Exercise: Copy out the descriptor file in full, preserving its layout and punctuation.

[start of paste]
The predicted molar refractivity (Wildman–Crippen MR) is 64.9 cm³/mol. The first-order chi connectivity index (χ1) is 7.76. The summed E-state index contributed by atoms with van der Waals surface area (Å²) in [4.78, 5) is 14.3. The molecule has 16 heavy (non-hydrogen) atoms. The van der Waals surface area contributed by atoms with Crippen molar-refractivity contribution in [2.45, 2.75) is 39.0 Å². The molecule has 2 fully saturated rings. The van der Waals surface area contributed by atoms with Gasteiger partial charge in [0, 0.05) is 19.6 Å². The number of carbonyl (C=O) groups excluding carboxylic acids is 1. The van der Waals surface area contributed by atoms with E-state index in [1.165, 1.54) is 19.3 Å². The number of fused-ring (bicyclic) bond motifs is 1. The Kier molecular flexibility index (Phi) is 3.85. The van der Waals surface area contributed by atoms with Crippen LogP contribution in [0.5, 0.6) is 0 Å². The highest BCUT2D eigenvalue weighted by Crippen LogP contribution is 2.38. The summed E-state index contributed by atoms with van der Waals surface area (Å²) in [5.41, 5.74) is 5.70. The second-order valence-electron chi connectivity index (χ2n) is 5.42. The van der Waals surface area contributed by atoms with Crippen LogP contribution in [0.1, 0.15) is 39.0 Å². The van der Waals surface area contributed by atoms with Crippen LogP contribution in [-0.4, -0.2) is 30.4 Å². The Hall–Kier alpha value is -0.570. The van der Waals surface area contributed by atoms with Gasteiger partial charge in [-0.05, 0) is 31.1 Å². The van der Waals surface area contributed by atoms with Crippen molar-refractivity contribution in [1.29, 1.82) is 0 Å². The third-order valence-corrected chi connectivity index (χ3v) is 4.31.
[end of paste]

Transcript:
The predicted molar refractivity (Wildman–Crippen MR) is 64.9 cm³/mol. The first-order chi connectivity index (χ1) is 7.76. The summed E-state index contributed by atoms with van der Waals surface area (Å²) in [4.78, 5) is 14.3. The molecule has 16 heavy (non-hydrogen) atoms. The van der Waals surface area contributed by atoms with Crippen molar-refractivity contribution in [2.45, 2.75) is 39.0 Å². The molecule has 2 fully saturated rings. The van der Waals surface area contributed by atoms with Gasteiger partial charge in [0, 0.05) is 19.6 Å². The number of carbonyl (C=O) groups excluding carboxylic acids is 1. The van der Waals surface area contributed by atoms with E-state index in [1.165, 1.54) is 19.3 Å². The number of fused-ring (bicyclic) bond motifs is 1. The Kier molecular flexibility index (Phi) is 3.85. The van der Waals surface area contributed by atoms with Crippen LogP contribution in [0.5, 0.6) is 0 Å². The highest BCUT2D eigenvalue weighted by Crippen LogP contribution is 2.38. The summed E-state index contributed by atoms with van der Waals surface area (Å²) in [5.41, 5.74) is 5.70. The second-order valence-electron chi connectivity index (χ2n) is 5.42. The van der Waals surface area contributed by atoms with Crippen LogP contribution in [0.1, 0.15) is 39.0 Å². The van der Waals surface area contributed by atoms with Crippen LogP contribution in [-0.4, -0.2) is 30.4 Å². The Hall–Kier alpha value is -0.570. The van der Waals surface area contributed by atoms with Gasteiger partial charge in [-0.05, 0) is 31.1 Å². The van der Waals surface area contributed by atoms with Crippen molar-refractivity contribution in [1.29, 1.82) is 0 Å². The third-order valence-corrected chi connectivity index (χ3v) is 4.31.